London: If you thought higher earning men are workaholics, think again! Researchers have found that most men want to spend fewer hours at work and more time with their families even though it would cut their income.
For men breadwinners, the attraction of spending more time with their partner is as strong a pull as children's company, the findings showed.
"The implication is that male breadwinners feel constrained from participating as fully as they desire in family life, even if they do not have children,” the study said.
The common belief that higher-earning men like to work longer to build their careers is shown to be wrong by the study as it found that men who earn the majority of their household's income were most likely to want to work less.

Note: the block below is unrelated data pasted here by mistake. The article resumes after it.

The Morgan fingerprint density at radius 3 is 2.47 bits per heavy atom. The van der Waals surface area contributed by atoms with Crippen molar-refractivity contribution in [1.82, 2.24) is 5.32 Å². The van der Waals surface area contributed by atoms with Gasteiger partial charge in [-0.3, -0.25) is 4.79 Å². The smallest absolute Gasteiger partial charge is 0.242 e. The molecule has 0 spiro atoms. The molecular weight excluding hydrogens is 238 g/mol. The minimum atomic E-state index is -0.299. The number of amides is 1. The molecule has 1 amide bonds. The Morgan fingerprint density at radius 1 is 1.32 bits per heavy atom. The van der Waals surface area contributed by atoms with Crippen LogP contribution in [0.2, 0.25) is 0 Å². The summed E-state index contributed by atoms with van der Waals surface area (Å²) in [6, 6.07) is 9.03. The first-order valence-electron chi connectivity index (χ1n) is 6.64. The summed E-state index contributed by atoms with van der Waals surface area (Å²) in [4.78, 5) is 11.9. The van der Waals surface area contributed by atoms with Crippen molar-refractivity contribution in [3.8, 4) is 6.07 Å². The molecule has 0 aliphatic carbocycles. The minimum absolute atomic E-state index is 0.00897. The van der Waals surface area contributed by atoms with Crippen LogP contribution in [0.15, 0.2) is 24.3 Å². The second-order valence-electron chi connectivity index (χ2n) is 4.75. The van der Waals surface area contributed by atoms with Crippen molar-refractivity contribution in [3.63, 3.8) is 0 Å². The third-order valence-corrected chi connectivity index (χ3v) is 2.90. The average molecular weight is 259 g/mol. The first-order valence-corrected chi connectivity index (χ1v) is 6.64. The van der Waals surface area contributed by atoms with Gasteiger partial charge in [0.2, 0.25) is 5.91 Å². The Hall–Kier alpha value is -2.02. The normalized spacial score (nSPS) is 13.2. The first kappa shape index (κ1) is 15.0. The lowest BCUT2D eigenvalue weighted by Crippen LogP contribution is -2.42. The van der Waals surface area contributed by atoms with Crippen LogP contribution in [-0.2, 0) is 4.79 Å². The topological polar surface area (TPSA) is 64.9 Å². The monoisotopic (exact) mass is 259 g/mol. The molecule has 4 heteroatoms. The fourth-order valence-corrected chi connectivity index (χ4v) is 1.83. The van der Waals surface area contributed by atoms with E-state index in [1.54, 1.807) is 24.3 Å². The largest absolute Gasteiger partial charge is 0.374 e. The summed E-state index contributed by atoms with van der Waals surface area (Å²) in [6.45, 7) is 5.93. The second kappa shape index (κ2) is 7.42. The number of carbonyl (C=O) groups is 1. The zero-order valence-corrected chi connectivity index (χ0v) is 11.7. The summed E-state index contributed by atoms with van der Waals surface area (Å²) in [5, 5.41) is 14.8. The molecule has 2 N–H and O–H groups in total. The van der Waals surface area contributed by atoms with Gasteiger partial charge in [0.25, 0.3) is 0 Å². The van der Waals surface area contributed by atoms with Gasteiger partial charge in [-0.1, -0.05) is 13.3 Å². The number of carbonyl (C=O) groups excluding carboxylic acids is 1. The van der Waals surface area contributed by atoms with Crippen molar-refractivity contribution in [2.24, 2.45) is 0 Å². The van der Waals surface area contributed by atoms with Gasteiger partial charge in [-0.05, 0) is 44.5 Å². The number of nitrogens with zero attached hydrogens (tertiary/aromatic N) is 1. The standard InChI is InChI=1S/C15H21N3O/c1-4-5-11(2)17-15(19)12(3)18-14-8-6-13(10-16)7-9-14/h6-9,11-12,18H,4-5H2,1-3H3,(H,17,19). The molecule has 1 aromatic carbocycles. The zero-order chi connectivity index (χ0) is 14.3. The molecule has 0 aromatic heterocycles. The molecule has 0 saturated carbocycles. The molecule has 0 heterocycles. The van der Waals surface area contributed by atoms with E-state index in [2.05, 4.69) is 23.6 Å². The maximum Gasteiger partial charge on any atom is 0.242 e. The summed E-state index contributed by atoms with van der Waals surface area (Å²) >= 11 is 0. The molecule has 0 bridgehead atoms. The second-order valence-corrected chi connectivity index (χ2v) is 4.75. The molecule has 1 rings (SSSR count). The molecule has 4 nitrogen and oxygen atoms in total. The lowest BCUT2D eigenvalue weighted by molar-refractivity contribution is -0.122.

For the study, sociologists Shireen Kanji from the University of Leicester in Britain and Robin Samuel from the University of Bern in Switzerland analysed survey data on the working lives of more than 4,000 men in 12 European countries.
They found that around 58 percent of men breadwinners - those who earned more than their partners - were more likely to want to work less and spend more time at home, and only 15 percent wanted to work longer.
Male breadwinners with a partner and no children were as keen to work less and spend more time at home as were men with both a partner and children.
Among men who earned the same or less than their partners or were single, most also wanted to work fewer hours, though the proportion was lower than for male breadwinners.
It had been thought by some that higher earning men might be content to work longer hours because high status jobs pay well. But the research suggests that because they can afford to work less and take a pay cut, they are more willing to do so than lower-earning men.
The study appeared in the journal Sociology.